It turns out that being involved in a start-up – the Bennett Institute for Public Policy at the University of Cambridge – is pretty busy. So although I’ve been reading, it’s a couple of weeks since I had chance to post a review. However, the passage of time means I can now write about Kaushik Basu’s The Republic of Beliefs, which is one of the most interesting and exhilarating books I’ve read for ages.

The book concerns the application of game theory to law and economics, which sounds dry but is profoundly important. Basu addresses a meta-question: why are some laws obeyed and some not? His answer voyages through the traditional law and economics literature but also social norms, history and institutions. He write: “For the law to develop roots and the rule of law to prevail requires ordinary people to believe in the law; and to believe that others believe in the law. Such beliefs and meta beliefs can take a very long time to get entrenched in society.” And, of course, it doesn’t happen in all societies.

To tackle the question, Basu looks at how to model (game theoretically) the actions of the functionaries of the state, the law enforcers. As he points out, the difference between social norms and laws is usually taken to be self-enforcement versus enforcement by the police or judiciary. So it’s necessary to think about when either kind of enforcement occurs. For how could law – “jottings on paper” – work other than by altering the payoffs of the game? There’s a logical mistake to assume that law enforcers will automatically enforce the law, as is normally done in the literature, without making an rational calculation about what’s in their best interest when everybody else is assumed to be a calculating rational maximiser.

But if the law enforcers are brought into the game rather than being assume deus ex machina, how does the law change behaviour and outcomes at all? The answer must be that it changes people’s beliefs about what other people might do. The law can try to create new focal points in the game of life: “The might of the law, even though it might be backed by handcuffs, jail and guns, is in its elemental form rooted in nothing but a configuration of beliefs carried in the heads of people in society. … It is in this sense that we are citizens of the republic of beliefs.”

This conclusion has a striking consequence: “any outcome that is made possible by creating a law could have happened without the law,” Basu argues. Outcomes can come about either through formal legislation or through informal social sanctions, although the law might help bring about the self-sustaining edifice of beliefs more readily. But laws that do not direct the economy to one of many possible equilibrium points will not be observed. Hence in societies where there is a good deal of corruption, the law is trying to enforce behaviour among law enforcers that is not in their interests, and so will fail.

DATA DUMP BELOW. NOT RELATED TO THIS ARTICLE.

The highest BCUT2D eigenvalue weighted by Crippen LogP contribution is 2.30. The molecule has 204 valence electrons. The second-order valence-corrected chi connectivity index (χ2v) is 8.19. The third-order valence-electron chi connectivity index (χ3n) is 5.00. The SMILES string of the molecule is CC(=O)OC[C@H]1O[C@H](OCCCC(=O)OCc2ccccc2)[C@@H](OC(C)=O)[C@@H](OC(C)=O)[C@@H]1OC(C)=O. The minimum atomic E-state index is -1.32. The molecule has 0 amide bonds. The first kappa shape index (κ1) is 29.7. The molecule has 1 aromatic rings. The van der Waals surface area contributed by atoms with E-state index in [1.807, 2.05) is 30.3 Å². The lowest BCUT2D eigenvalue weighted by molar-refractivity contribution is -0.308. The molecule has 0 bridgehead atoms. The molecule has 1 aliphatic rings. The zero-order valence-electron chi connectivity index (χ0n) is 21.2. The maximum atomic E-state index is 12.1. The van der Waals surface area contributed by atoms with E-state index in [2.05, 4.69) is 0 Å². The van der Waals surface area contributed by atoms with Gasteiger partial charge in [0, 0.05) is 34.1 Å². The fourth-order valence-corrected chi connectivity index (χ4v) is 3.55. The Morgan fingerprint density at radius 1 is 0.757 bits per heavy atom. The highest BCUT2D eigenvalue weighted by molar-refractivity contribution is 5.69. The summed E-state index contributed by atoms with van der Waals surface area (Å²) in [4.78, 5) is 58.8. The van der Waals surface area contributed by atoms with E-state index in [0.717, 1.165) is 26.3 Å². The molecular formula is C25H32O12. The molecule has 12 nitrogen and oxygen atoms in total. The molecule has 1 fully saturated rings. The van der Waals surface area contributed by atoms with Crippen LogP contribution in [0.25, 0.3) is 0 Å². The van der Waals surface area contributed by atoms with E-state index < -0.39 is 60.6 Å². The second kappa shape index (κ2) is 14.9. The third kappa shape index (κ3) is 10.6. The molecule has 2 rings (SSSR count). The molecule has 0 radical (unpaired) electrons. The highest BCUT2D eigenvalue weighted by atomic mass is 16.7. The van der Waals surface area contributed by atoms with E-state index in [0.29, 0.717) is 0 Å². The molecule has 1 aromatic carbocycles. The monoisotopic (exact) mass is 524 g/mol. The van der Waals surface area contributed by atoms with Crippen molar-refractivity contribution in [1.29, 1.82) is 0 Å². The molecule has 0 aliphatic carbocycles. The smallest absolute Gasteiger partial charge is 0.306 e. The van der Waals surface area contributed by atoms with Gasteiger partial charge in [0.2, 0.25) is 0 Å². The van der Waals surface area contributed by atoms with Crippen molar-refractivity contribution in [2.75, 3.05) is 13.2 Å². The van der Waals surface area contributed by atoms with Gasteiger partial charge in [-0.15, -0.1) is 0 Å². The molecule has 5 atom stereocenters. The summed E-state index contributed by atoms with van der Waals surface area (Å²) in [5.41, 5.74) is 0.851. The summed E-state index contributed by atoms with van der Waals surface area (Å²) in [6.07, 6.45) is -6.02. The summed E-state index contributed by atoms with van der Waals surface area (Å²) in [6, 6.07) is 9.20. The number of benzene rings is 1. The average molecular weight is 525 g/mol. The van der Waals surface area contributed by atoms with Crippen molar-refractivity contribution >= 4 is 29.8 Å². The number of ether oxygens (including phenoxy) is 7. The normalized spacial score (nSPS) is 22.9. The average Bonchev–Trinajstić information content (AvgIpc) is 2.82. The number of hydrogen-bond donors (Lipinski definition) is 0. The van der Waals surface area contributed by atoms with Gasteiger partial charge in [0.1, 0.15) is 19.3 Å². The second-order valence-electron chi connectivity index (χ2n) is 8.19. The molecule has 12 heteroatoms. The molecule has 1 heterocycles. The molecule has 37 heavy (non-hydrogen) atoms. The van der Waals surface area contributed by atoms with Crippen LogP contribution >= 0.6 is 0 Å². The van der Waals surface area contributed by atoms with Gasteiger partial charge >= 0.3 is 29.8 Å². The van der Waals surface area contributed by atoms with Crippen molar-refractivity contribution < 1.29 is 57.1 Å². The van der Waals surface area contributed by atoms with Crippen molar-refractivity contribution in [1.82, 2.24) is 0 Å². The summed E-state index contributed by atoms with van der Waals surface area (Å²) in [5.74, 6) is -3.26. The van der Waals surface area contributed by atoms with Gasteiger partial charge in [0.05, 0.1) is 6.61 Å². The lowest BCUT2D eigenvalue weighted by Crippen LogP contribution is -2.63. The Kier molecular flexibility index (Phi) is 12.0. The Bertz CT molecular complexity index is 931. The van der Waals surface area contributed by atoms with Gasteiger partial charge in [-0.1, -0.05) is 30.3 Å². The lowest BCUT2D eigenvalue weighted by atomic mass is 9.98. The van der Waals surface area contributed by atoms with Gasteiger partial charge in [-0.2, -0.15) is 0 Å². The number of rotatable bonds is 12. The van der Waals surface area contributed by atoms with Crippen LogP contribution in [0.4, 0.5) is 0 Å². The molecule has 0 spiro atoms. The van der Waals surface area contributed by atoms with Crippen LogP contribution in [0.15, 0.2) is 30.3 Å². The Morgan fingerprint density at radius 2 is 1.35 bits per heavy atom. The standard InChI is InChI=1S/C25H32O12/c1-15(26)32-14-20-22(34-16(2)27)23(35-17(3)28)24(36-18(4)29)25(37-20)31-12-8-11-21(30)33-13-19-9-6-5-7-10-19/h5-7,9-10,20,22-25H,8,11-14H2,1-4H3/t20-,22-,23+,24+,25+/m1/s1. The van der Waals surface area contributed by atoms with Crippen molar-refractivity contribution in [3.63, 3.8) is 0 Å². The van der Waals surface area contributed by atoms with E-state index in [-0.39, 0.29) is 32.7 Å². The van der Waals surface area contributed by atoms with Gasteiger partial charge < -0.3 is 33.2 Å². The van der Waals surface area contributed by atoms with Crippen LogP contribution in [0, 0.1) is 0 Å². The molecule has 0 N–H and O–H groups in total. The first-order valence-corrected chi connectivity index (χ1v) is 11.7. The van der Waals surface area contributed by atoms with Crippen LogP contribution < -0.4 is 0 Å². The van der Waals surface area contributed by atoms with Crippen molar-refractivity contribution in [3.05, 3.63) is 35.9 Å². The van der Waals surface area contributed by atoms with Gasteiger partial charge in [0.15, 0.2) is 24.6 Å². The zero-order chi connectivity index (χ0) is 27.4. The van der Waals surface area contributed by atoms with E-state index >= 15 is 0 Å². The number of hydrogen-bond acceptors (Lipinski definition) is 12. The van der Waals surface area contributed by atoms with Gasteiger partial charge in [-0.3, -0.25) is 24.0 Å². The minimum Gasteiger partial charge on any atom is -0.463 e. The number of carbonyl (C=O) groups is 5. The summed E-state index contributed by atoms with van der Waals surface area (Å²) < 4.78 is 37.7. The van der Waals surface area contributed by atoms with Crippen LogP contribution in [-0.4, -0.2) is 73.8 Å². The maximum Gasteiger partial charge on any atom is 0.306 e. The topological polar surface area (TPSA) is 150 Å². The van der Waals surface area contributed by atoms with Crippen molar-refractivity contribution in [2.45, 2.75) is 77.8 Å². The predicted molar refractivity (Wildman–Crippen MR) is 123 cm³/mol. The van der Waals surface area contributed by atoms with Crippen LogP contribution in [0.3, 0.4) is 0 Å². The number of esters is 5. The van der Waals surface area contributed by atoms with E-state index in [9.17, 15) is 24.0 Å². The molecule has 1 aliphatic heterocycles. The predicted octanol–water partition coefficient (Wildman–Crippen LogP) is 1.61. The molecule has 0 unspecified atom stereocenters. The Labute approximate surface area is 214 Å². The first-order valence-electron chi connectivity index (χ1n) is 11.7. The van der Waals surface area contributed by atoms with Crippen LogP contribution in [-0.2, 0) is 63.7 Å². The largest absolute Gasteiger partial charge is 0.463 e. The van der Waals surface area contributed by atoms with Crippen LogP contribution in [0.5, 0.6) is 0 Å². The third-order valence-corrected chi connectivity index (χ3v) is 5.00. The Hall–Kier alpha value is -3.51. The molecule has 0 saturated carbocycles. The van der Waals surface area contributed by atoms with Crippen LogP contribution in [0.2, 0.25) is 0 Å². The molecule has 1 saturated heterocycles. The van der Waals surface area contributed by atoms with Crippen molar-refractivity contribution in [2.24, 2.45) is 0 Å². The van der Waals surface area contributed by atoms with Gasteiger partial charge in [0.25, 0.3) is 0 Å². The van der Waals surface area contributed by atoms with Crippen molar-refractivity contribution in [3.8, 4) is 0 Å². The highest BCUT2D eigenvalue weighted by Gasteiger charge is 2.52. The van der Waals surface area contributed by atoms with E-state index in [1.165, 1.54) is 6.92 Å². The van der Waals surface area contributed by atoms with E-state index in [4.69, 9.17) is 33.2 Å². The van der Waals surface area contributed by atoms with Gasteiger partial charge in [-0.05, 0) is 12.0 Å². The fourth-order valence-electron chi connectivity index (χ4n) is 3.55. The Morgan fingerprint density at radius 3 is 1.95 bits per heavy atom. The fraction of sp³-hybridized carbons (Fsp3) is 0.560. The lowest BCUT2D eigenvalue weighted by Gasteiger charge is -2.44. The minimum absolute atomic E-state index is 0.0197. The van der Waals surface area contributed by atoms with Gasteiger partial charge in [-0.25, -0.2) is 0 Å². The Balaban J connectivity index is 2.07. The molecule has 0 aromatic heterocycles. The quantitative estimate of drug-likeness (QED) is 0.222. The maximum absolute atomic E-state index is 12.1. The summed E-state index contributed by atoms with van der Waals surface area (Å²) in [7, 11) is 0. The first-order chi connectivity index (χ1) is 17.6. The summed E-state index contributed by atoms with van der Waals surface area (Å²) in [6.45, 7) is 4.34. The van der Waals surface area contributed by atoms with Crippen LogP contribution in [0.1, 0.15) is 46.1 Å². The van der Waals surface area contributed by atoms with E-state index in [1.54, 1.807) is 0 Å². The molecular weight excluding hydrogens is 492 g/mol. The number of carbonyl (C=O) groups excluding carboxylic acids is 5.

Basu discusses the long shadow of history in the light of this. As he points out, there has been a good deal of attention paid (much of it outside of the field of law and economics) into how to create new focal points. Less has been paid to how to erase focal points – which is something the western democracies might well want to do after this era of madness is over, for example in terms of acceptable behaviour online or violence to individuals from ethnic minorities: “Memory, in these kinds of problems, tends to leave a residue that is hard to erase.” Law abiding behaviour founded on the belief that laws are followed is sticky, but so is its opposite.

The book speculates that in the game of life the deep ambiguity about the future – what will the set of games be? – also makes ‘focal players’ important. Some people may be able to set the meta-framework: “In war and conflict, where one has to encounter sudden and unexpected scenarios, it is important to have a well-specified leader.”

In general, we need to understand better the role of the process of the creation of laws and social norms, including how they can erode, tipping society from a ‘good’ to a ‘bad’ equilibrium. I find thinking about these regime shifts – which are clearly under way in many societies now – in these terms of self-enforcement incredibly powerful. The online world makes this doubly the case – as Basu writes: “Thanks to the march of technology, market structures are changing in ways that need smart collective interventions to make sure we do not sink the boat by each trying to enhance our own self-interest, … We may need to think of different kinds of legal and governmental interventions so enable the economy to function effectively.”

I hope nobody is put off by the appearance of game theory. This is a beautifully written book, very profound, and the small number of payoff matrices clearly explained. The Republic of Beliefs offers a distinctive and revealing perspective on public policy, and couldn’t be more timely.



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